Believe it or not, Detroit Red Wings fans, coach Jeff Blashill does believe in analytics — but he doesn’t put a lot of stock in them.
Blashill was at the Detroit Economic Club on Monday, taking questions from the audience on topics ranging from analytics to tips for parents dealing with young athletes.
When an audience member asked the second-year Red Wings coach about analytics, he had this to say:
“I think hockey is very different than baseball. And I think the NHL as a whole is trying to come up with measurables that are valuable, measurables that you can actually utilize to help you make decisions.
Right now, I don’t think a lot of the analytics out there are really very deep. They’re really just different stats, in my mind. They’re not deeper stats. They’re not giving us a whole bunch more information, especially if they’re just taken as one.”
Blashill isn’t 100 percent wrong with his answer, but he is missing the bigger picture when it comes to advanced stats.
One of the stats Blashill spoke about as being overrated is Fenwick, which is shot attempts on goal and missed. It differs from Corsi, which includes blocked shots. Blashill had this to say about Fenwick:
“If you talk lots about Fenwick, it matters what zone that player starts in a lot. And, if you don’t combine those two metrics together, you don’t get a whole lot out of it.
What we’ve tried to do is create some internally. We’re not different from any other NHL team. We’re all trying to create internal measurables that we use in the decision-making processes.”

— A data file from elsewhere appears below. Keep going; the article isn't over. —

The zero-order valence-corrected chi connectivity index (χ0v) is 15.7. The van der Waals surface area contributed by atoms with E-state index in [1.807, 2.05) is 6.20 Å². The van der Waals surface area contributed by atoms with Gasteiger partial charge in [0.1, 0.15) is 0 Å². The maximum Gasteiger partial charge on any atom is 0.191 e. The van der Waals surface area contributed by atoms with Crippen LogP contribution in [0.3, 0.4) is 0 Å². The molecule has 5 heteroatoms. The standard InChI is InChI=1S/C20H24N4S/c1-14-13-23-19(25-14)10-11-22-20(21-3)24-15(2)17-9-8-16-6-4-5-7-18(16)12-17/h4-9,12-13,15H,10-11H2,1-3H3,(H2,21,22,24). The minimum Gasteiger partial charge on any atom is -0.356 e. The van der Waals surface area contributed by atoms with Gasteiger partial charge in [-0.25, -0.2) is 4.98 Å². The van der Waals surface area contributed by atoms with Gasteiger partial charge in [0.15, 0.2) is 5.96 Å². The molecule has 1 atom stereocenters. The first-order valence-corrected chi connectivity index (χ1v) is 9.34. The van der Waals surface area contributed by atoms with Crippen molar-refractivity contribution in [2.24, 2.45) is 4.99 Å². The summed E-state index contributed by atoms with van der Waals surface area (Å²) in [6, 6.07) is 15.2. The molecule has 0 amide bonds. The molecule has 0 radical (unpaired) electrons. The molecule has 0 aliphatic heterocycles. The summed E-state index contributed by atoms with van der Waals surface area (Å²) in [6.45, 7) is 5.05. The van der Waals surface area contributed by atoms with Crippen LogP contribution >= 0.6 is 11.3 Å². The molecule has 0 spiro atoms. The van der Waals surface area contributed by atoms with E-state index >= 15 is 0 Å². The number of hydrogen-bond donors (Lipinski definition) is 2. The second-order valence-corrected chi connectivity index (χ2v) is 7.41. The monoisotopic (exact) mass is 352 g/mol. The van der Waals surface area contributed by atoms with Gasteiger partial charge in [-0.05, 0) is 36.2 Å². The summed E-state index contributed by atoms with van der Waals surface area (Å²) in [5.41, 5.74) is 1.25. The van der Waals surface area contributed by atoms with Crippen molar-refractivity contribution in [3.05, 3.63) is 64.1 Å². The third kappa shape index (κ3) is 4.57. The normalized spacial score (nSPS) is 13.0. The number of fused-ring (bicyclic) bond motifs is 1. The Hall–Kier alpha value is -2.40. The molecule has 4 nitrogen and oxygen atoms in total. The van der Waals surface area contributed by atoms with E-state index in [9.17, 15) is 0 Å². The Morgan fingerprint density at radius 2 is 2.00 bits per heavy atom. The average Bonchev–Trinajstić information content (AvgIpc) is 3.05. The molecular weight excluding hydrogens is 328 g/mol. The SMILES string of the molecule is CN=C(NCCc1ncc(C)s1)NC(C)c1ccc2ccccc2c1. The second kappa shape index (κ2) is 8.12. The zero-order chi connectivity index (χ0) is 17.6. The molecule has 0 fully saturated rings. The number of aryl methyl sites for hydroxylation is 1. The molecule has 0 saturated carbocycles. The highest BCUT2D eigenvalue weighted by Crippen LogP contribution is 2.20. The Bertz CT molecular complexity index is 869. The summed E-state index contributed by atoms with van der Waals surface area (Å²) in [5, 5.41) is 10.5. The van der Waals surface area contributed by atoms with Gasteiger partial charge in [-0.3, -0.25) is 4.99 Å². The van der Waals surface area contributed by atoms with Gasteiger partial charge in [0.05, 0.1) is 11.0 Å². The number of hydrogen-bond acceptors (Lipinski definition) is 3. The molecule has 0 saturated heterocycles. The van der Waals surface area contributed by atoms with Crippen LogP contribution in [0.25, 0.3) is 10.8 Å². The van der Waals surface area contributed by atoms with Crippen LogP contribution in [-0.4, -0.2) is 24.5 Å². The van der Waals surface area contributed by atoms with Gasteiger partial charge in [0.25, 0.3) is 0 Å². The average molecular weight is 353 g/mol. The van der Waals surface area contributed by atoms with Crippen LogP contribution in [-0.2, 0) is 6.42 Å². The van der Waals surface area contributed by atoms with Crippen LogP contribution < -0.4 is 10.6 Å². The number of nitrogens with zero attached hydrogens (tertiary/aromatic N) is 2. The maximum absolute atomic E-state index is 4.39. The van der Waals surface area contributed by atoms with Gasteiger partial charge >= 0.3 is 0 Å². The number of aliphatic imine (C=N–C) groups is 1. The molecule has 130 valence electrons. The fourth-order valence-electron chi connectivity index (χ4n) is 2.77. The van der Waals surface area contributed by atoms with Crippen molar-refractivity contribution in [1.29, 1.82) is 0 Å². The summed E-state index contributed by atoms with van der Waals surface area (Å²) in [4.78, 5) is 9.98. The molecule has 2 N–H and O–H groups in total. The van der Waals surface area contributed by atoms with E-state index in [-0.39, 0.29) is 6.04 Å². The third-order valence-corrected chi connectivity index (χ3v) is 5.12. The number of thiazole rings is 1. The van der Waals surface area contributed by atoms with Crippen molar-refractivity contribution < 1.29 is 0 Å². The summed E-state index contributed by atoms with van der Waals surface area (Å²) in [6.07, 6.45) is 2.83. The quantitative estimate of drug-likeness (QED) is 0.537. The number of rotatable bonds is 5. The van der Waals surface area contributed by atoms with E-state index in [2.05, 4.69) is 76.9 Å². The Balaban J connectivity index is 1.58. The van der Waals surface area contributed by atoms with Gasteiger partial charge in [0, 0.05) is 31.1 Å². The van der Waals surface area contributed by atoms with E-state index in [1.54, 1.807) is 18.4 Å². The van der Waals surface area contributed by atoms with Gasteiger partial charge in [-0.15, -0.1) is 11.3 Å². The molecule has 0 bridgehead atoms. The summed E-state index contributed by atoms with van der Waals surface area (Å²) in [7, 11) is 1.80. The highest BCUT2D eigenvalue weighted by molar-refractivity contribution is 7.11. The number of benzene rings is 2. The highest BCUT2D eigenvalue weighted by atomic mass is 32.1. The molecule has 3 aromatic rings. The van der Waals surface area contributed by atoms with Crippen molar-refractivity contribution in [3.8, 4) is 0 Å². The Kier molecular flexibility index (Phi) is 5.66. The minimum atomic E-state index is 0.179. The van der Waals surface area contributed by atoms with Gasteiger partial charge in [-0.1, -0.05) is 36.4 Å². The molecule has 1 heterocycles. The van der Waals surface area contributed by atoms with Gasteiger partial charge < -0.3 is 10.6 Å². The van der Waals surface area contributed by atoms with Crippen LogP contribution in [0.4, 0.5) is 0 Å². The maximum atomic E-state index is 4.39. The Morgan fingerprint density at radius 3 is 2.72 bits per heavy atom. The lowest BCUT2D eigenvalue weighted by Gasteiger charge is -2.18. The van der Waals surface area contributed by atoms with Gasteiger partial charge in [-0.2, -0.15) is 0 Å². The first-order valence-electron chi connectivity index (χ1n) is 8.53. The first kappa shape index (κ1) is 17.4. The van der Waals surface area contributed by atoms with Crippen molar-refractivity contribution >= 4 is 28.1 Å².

Again, Blashill isn’t 100 percent wrong but is right about one thing. Fenwick, or any other advanced stat for that matter, is worthless by itself. A player with a Corsi or Fenwick for percentage greater than 50 isn’t automatically a great player. And likewise, a player with a CF% or FF% of less than 50 isn’t automatically a bad player. More information needs to be gathered as to why that player is performing well or poorly. Is it the teammates he plays with? Is it the competition he faces? Is he out on the ice when his team is trailing or leading? There are a number of factors that can influence the game, and hockey by itself is full of randomness and hard to quantify.
Key takeaway: the way we measure zone starts right now is waaaaaaaaaaay off. pic.twitter.com/y8FCUfM5AG
— Matt Cane (@Cane_Matt) January 16, 2015
Blashill spoke about how important zone starts are in relation to Fenwick, however, zone starts don’t matter as much as initially thought. Matt Cane, a writer for Hockey Graphs and Puck Plus Puck wrote two articles on how zone starts do not matter as much as we used to think. Part I defines true zone start percentage, which takes shifts started on the fly into account, and Part II looks at how a player’s zone start percentage is affected by his performance, meaning bad players end up in their own zone because they are unable to drive play and, therefore, end up taking more defensive zone faceoffs.
In regards to true zone percentage, Cane found about 60 percent of the average players’ shifts started on the fly. Taking this into account, he found the average player started about 10 percent of their shifts in the defensive zone, about 18 percent in the neutral zone and 12 percent in the offensive zone.